Far Cry 2 Download
Systems: Windows 9x, Windows 2000 Windows XP, Vista, Win 7, Win 8, Win 10.
Game features:Single game mode
Excuse Us For going all doe-eyed and sincere, but Clint Hocking, creative director at Ubisoft Montreal, is one of the most inspiringly creative, passionate and enthusiastic game developers you could ever hope to meet.
He's one of the people responsible for Far Cry 2, as you might have guessed, and even after the game's release he'll talk about the explosion-filled shooter with as much gusto as when he'd just started work on it.
We cornered him (on a telephone) and grilled him on the development of 2008's biggest - and certainly the hottest and shootiest - shooter.
"When we started development, we knew there was a negative view of the console versions - Jack Carver with mutant powers, that kind of stuff - so our mandate was to rejuvenate or reinvent the brand. All this talk about it being a cash-in, that wasn't really the space we were in at all. We were asking ourselves, What is the real heart of this game?' and, for us, it was going to somewhere foreign and exotic, somewhere you'd never seen before in a videogame, and something you didn't believe was even technically feasible to put in a videogame.
"For us, Africa was the solution to that because it captured the original essence - beautiful, dangerous, exotic - but at the same time it wasn't handcuffed to any of the other baggage we didn't think was central, like mutants and science-fiction stuff. For us, we didn't think about expectations. We were like 'That's perfect, that's exactly what we want to do'."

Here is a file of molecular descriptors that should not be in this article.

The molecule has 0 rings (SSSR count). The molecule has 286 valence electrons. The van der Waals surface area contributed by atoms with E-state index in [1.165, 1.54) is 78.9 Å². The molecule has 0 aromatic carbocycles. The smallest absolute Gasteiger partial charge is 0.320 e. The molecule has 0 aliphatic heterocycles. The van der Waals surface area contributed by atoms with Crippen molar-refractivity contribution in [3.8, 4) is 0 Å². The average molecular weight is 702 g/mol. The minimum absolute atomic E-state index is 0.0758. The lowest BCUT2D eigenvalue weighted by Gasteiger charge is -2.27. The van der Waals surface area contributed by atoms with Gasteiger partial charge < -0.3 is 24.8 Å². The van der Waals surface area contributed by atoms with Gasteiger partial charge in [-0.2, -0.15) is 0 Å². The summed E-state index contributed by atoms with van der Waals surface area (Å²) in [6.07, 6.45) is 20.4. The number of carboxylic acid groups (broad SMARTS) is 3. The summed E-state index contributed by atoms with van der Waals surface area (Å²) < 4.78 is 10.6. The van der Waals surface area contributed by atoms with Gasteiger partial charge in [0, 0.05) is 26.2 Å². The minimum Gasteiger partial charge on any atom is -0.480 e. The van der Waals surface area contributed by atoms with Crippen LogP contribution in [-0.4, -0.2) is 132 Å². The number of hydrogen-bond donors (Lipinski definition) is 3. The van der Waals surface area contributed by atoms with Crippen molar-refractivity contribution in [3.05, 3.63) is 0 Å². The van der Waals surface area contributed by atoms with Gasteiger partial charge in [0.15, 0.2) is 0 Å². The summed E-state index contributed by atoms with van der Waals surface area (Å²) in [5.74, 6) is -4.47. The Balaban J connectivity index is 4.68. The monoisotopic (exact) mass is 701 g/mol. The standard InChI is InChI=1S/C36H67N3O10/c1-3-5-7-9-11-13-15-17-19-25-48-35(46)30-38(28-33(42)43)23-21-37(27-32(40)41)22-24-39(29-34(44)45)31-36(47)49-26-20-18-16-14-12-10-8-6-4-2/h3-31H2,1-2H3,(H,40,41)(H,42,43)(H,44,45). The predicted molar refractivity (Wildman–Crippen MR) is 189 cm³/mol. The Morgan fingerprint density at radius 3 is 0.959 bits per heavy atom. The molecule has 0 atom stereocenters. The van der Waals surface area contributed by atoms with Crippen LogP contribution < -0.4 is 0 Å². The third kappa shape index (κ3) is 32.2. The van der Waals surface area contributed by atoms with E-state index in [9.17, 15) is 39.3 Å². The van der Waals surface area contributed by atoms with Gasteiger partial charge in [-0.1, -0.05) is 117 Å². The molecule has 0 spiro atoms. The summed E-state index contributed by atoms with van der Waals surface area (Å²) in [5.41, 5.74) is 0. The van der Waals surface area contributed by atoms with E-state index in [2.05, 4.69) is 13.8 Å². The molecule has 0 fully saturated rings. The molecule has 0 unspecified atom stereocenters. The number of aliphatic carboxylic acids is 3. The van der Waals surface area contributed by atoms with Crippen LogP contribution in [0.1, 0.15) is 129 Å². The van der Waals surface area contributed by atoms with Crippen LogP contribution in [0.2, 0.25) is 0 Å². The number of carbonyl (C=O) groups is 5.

"We knew the enemy was tenacious. We really wanted to have the shooter aesthetic, where you're fighting every step of the way. Some people are complaining that they never seem to get a breather from the Al, they can't get down a road without having to take out a guard post, but when you play something like Call of Duty, you can't go down a road without killing some guys or people trying to kill you.
"I mean we were making a shooter and the fact it was set in an open world wasn't, from our perspective, supposed to make it like Oblivion or something - it was a shooter where you're fighting for every inch you gain. It's an action game, not a wandering-around-looking-at-the-sunset game. It makes finding that hill where you can sit and watch the sunset from the bench outside of your safe house much more rewarding. When you can find a few moments of peace, there's a powerful contrast."
Journey, Not Destination
"It's actually surprising to see some of the criticism we've been getting. Getting to the objective isn't just half the fun, it's all the fun and every little skirmish is the great joy of the game, every little fight at every little checkpoint, that's the game. For people to say they want less of that... it's weird and really surprising.
"I understand it's challenging their expectations of what a game is supposed to be. I've been reading a few of the reviews and I find a lot of them saying the game is punishing and almost abusive, and then they say something 'clicked'. This seems to be the consensus with Far Cry 2. that once you get to that point, when you get the rhythm of it, it seems to change for a lot of people, but not for everyone.
"The challenge for us was to make all the combat that you get into, potentially thousands of times, always exciting."
Lions And Tigers